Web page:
Canine Parvovirus (Parvo / CPV)
Canine Parvovirus (parvo or CPV) is a highly contagious virus that often attacks the gastrointestinal tract of dogs and can be life-threatening. The disease is shed in large amounts in the stools of infected dogs for several weeks. Another form of Canine parvovirus attacks the heart muscles of very young puppies, however, it is relatively uncommon due to vaccinations.
Canine Parvovirus most often affects puppies 6-20 weeks old, however, dogs of all ages can fall victim to the disease. Parvo symptoms include vomiting, diarrhea, depression, weight loss, lethargy and sometimes fever. Diarrhea is often severe and quickly leads to dehydration.
Since Canine Parvovirus is a viral infection, there is no cure; however, extensive veterinarian care is required to treat dehydration and prevent secondary infections.
Canine Parvovirus is Highly Contagious and Easily Transmitted
The Parvo virus is one of the hardiest viruses known to science and this virus can live outside the body in a dormant yet infectious state for one to two years. Puppies do not have to be in direct contact with other dogs to catch Parvo since the virus can be spread by people’s clothing, shoes, and other inanimate surfaces. The virus can be carried on the dog’s hair coat and can even travel on the dust in the air. A dog (or puppy) who is shedding the Parvo virus can defecate (go to the bathroom) on a surface and then a susceptible puppy can come by and sniff or lick this surface over a year later and can still catch Parvo.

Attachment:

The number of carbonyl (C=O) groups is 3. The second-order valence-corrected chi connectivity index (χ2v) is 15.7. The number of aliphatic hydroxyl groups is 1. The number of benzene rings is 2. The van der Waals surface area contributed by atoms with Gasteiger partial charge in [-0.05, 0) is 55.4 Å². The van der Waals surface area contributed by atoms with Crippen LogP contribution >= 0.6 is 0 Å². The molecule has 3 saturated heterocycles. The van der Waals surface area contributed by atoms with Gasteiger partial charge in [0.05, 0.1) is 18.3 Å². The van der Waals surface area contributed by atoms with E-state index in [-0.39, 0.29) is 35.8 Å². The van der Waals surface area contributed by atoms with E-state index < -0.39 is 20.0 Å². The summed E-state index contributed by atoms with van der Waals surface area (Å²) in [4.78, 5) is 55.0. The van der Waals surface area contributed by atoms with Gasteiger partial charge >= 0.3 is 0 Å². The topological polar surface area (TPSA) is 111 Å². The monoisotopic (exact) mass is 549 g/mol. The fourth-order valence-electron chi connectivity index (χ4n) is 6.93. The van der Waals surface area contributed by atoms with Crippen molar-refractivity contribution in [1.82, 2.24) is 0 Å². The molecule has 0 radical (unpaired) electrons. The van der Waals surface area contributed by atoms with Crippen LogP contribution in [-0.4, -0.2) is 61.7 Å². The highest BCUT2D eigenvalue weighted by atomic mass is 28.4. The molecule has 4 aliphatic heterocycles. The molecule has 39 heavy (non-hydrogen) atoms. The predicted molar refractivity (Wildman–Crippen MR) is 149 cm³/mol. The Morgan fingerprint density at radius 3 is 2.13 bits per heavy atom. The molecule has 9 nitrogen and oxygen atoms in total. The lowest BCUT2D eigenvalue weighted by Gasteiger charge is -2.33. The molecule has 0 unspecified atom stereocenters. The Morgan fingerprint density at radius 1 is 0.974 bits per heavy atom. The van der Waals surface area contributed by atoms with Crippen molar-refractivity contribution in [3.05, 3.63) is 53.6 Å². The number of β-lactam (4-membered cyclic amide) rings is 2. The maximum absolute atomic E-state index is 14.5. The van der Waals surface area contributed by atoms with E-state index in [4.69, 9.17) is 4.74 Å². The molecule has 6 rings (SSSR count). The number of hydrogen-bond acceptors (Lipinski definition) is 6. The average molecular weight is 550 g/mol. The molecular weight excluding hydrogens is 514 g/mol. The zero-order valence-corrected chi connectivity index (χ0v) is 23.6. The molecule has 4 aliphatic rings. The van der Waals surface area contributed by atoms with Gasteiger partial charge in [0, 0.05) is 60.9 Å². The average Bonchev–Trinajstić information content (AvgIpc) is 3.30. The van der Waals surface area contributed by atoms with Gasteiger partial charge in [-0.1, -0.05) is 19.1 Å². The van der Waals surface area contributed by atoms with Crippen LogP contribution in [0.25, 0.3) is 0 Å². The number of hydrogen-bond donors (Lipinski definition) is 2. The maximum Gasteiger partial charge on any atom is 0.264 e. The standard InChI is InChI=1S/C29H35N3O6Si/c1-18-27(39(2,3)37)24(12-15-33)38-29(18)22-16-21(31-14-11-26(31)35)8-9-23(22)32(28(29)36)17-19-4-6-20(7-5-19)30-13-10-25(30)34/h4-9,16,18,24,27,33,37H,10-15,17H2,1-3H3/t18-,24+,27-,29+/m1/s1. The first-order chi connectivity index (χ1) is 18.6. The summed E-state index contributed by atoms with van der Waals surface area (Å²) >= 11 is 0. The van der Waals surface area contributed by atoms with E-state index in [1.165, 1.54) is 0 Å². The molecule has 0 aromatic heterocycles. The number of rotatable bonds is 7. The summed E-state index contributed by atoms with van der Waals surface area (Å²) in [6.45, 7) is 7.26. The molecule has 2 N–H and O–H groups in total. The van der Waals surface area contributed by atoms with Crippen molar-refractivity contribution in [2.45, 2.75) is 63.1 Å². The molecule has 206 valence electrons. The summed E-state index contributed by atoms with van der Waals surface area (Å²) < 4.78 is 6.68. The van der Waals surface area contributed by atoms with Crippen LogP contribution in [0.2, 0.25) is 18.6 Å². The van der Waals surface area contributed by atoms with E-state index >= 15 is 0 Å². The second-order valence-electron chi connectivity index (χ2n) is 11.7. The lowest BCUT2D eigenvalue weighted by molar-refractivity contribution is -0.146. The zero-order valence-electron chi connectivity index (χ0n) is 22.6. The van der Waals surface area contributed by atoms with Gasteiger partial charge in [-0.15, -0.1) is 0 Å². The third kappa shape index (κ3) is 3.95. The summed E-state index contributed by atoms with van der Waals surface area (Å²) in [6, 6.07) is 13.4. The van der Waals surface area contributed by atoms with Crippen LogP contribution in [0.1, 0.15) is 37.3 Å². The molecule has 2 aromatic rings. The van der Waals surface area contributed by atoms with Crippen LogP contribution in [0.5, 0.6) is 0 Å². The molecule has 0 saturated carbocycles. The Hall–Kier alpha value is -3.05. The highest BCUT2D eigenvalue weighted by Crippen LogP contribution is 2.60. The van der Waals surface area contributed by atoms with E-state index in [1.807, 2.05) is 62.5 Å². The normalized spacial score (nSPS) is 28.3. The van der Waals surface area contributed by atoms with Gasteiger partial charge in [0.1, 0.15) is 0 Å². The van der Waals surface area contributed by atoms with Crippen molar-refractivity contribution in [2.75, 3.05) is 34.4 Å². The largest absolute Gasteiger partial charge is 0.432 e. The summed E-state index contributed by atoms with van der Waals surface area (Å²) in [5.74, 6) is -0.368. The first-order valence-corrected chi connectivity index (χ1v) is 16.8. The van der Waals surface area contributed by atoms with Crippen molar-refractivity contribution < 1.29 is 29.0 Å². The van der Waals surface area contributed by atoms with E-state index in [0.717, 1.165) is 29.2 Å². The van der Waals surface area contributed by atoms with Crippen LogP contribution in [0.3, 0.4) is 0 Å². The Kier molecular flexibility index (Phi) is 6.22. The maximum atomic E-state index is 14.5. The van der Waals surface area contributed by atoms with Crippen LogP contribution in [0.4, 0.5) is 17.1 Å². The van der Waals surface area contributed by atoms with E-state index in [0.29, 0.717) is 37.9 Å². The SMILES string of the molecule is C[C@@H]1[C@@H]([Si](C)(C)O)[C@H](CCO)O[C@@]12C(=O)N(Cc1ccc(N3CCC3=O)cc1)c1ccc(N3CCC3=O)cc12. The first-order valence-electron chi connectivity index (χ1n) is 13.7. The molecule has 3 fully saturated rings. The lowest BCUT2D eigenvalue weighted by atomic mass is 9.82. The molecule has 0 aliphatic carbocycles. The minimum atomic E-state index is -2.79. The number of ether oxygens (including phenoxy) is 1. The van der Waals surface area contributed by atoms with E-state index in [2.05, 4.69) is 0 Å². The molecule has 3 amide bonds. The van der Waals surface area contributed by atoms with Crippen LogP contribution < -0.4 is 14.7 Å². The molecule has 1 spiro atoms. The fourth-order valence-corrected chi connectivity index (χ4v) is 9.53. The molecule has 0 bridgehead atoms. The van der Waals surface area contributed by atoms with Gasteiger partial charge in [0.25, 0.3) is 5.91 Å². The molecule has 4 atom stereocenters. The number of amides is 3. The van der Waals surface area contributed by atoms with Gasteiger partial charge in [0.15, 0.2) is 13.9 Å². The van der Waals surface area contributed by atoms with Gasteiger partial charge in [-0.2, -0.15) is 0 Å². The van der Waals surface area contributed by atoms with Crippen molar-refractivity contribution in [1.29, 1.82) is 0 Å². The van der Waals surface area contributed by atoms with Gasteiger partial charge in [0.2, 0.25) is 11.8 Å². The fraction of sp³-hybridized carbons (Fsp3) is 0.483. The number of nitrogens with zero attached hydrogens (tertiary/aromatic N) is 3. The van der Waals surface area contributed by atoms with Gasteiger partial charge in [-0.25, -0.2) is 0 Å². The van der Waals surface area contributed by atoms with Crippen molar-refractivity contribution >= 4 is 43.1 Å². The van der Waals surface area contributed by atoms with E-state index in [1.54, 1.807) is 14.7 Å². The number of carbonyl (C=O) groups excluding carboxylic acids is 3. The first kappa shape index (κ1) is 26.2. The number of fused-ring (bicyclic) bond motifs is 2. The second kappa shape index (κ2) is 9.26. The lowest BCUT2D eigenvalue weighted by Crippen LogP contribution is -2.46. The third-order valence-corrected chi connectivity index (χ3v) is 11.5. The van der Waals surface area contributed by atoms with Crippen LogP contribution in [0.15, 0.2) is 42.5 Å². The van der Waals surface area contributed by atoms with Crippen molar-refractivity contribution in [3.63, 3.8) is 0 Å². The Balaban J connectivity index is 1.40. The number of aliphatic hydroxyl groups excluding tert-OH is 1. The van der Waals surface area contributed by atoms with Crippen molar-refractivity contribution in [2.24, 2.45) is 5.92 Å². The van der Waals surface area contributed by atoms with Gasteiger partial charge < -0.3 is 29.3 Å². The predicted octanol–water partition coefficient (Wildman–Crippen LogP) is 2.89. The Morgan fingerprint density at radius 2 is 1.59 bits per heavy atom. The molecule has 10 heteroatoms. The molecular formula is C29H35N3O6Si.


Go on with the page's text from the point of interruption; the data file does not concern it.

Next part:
The Best Treatment for Canine Parvovirus is to Prevent it by Being Proactive
The virus is easily introduced to your facility via an infected animal’s fur and paws along with any object that has come in contact with contaminated feces.
This hardy virus is able to linger for several months.
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